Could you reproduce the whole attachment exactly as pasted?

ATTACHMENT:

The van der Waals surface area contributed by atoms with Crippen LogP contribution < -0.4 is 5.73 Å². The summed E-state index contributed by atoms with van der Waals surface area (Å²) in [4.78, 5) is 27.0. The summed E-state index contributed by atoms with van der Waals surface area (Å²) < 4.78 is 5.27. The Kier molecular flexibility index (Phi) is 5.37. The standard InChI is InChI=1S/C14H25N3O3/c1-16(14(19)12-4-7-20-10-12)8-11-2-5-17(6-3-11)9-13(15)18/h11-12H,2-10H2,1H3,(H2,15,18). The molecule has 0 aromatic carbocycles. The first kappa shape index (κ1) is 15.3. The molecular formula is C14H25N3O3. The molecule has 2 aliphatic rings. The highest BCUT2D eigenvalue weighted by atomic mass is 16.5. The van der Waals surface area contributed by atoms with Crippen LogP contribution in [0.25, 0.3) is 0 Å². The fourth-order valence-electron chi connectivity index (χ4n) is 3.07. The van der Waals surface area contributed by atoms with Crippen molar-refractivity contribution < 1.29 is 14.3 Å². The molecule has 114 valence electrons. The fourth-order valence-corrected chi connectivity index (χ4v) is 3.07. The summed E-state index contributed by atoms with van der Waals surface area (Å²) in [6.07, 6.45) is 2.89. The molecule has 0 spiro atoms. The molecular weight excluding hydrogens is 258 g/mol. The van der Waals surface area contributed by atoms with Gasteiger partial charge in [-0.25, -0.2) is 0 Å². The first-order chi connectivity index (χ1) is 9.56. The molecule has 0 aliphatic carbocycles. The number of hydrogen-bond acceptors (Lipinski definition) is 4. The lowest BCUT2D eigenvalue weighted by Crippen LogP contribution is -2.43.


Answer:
The van der Waals surface area contributed by atoms with Crippen LogP contribution < -0.4 is 5.73 Å². The summed E-state index contributed by atoms with van der Waals surface area (Å²) in [4.78, 5) is 27.0. The summed E-state index contributed by atoms with van der Waals surface area (Å²) < 4.78 is 5.27. The Kier molecular flexibility index (Phi) is 5.37. The standard InChI is InChI=1S/C14H25N3O3/c1-16(14(19)12-4-7-20-10-12)8-11-2-5-17(6-3-11)9-13(15)18/h11-12H,2-10H2,1H3,(H2,15,18). The molecule has 0 aromatic carbocycles. The first kappa shape index (κ1) is 15.3. The molecular formula is C14H25N3O3. The molecule has 2 aliphatic rings. The highest BCUT2D eigenvalue weighted by atomic mass is 16.5. The van der Waals surface area contributed by atoms with Crippen LogP contribution in [0.25, 0.3) is 0 Å². The fourth-order valence-electron chi connectivity index (χ4n) is 3.07. The van der Waals surface area contributed by atoms with Crippen molar-refractivity contribution < 1.29 is 14.3 Å². The molecule has 114 valence electrons. The fourth-order valence-corrected chi connectivity index (χ4v) is 3.07. The summed E-state index contributed by atoms with van der Waals surface area (Å²) in [6.07, 6.45) is 2.89. The molecule has 0 spiro atoms. The molecular weight excluding hydrogens is 258 g/mol. The van der Waals surface area contributed by atoms with Gasteiger partial charge in [-0.25, -0.2) is 0 Å². The first-order chi connectivity index (χ1) is 9.56. The molecule has 0 aliphatic carbocycles. The number of hydrogen-bond acceptors (Lipinski definition) is 4. The lowest BCUT2D eigenvalue weighted by Crippen LogP contribution is -2.43.